bishoppeak | July 24, 2019

Semis have 18 tires and often lose pressure in one without noticing. This makes it get very hot and melt, hence the "shredded" tires all over the highway. It's not the weight.

bishoppeak | July 24, 2019

If poor souls get less than 10K miles on tires, their toe is way out of alignment.

Mathew98 | July 24, 2019

Ever met any spirited drivers who track their cars? Ask those drivers how many track meets they last. Now ask the same quest to MS/M3 drivers who take their cars to track meets.

Aerodyne | July 24, 2019

Hard cornering will def wear out tires, I am sure the car as a demo saw some of that. Hard launches too. Just because a tire does not leave rubber behind does not mean there is not an increase in wear due to increase loading.

Aerodyne | July 24, 2019

Hard cornering will def wear out tires, I am sure the car as a demo saw some of that. Hard launches too. Just because a tire does not leave rubber behind does not mean there is not an increase in wear due to increase loading.

ST70 | July 24, 2019

@bishoppeak- Wrong! I don't "burn rubber" but I get 12K miles on my 19s OEM Michelins. How long do you think the tires would last driving in a straight line at 300MPH (it the car could do it)? It's all about friction, heat, weight...

Bighorn | July 24, 2019

If launches did not matter, then RWD cars should ostensibly have even wear front to back and they do not. Longevity ranges from 3k to 60k miles and I think the driver is partly responsible for that variability. Early on, the Denver service center was relating a story about a customer who wore through his tires in 4K miles and how they pulled his data and counted something like 400 launches. They blamed him for the issue.

Trigger | July 25, 2019

I got only 20k on my original tires on my 75 S. They were Goodyear Eagle Touring M+S 245/45 R 19's The fronts still had 5 and 6 32 ends remaining. Yes when the car was new I still had a heavy right foot after owning two BMW Z roadsters. I did my research based upon predicted wear and quietness of ride I selected Pirelli Cinturata P7 All Season Plus 245/45 R 19 rated at 98V and 700 AA. I am now using "CHILL" mode and AP1 whenever applicable. I just returned from a 5000 mile round trop Houston to Spokane, WA and measured my tread depth after 8251 miles and found it to be 9/32 everywhere and 10/32 in the center rib on the front tires. As sold the tires were rated at 10/32 tread depth. I find this to be remarkably GOOD wear. On the trip I checked tire pressure with on-board diagnostics and it seldom increased more than 2 psi. This was the month of June. For that entire trip I averaged 285 wh/mi. The payload was 420 lb (Wife and I), 4 suitcases, and emergency supplies. All together about 650 pounds.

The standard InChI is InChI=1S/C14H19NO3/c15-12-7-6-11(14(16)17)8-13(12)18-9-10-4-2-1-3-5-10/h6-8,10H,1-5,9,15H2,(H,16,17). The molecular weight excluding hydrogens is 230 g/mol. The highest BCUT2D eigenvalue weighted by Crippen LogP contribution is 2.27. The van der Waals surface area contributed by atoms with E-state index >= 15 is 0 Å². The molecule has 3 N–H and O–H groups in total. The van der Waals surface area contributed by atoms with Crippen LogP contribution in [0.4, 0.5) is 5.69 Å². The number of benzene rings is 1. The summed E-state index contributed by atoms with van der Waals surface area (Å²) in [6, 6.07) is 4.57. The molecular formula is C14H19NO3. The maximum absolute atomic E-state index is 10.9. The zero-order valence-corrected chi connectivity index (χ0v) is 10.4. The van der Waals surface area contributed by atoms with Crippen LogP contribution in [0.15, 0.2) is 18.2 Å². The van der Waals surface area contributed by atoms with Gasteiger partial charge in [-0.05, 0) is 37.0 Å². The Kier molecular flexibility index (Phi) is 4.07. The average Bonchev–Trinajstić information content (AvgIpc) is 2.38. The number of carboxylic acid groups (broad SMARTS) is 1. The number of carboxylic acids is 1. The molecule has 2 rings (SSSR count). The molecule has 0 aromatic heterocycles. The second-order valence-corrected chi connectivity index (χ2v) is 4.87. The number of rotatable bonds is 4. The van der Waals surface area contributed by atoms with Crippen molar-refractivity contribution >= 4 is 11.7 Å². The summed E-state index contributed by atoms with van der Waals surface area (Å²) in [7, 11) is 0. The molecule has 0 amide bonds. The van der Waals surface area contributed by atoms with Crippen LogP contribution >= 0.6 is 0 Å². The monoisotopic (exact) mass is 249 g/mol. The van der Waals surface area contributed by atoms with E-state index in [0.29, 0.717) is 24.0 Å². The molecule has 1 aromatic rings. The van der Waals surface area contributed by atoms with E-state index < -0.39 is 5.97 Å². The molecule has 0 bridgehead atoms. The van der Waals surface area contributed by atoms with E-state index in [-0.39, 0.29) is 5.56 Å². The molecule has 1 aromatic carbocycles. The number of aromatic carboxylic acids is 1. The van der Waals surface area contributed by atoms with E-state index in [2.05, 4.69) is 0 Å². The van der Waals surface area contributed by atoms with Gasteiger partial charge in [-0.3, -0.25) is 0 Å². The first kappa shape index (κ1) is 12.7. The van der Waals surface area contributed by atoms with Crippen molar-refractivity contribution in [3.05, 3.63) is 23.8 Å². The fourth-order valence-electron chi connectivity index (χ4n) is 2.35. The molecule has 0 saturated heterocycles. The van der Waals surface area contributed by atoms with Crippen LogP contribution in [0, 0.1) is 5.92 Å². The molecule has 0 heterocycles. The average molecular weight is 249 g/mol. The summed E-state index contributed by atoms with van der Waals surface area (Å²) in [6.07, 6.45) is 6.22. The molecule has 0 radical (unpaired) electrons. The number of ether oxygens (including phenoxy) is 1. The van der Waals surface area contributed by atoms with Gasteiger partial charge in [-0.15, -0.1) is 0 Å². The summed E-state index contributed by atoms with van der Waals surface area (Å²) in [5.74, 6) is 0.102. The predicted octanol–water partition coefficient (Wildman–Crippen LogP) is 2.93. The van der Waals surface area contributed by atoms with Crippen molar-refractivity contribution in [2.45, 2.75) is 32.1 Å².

Am I happy? -- Guess so! Do I love Trigger -- YOU BET!

mbrocious67 | July 25, 2019

My originals were replaced at 30K on my P90D. It started its life as a test drive car so maybe they could have gone 35. I am trying the Pirelli CIntauro (sp?) and so far they’ve been great.

mcmack15 | July 26, 2019

I think they said I had 5/32 left on the front and either 3/32 or 4/32 on the rears. At what measurement should replacement tires be purchased? Any more votes for the Pirelli Cinturato all season ( I prefer all season), or other alternatives you have been happy with?

mcmack15 | July 26, 2019

Again, we have a 2017 S model D. Thanks.

Mathew98 | July 26, 2019

3/32nd is about the time to order replacement. Stop driving in the rain at 2/32 as there will be insufficient room to channel any water out of the thread.

ST70 | July 26, 2019

if I replaced my tires at 5/32 I would be replacing them in 6-7K miles instead of 12K

eggbert747 | July 26, 2019

Have the 19" Pirelli's, no real wear after 10K, very quiet, which I was after. Some say not perfect in wet conditions, but in So. Calif, not a real issue. Excellent ratings on

mcmack15 | July 28, 2019

Bighorn and barrykmd---don't you get 'tired' of those old jokes as they tend to 'wear' thin. It's early on a Sunday morning--that is the best I could come up with.

Like Trigger, my original tires are Goodyear Eagle Touring M + S, 245/45 R19. Looks like I will get about 14k to 16K out of them.

When I tried doing a search (computers aren't my forte---don't think I have a forte anymore either), it seems in prior posts on this topic many favored the Michelin Pilot Sport A/S 3+; and in this thread the Pirelli Cinturato P7 all season plus are getting support. Thoughts on pros and cons for each to be used in New England as a year round tire would be appreciated.

dborn | July 28, 2019

Totally different deal, but bicycle tyres wear. On my bike the rears more than front. Looking at load distribution, i am fairly sure that it is much greater on the rear. I also have front suspension which may also make for the difference. Almost no wear on the fronts. So i conclude that load is also important-not just leaving burning rubber on the road.

barrykmd | July 28, 2019

dborn - about 80% of the load is on the rear tire of a bicycle. Typically, the rear tire needs to be replaced 3x as often as the front tire. I'm talking road bike. As you mentioned suspecnsion, I presume you're talking mountain bike. The suspension may affect it and I wouldn't be suprised if the load is distributed a bit more evenly, as balance is more critical.

mcquinns | August 5, 2019

My question is in regards to Cost for rotation and installation of 2 new 256.00 ? plus he tire costs of 460.00. my reason for not going to Costco was......

Silver2K | August 6, 2019

No comment :)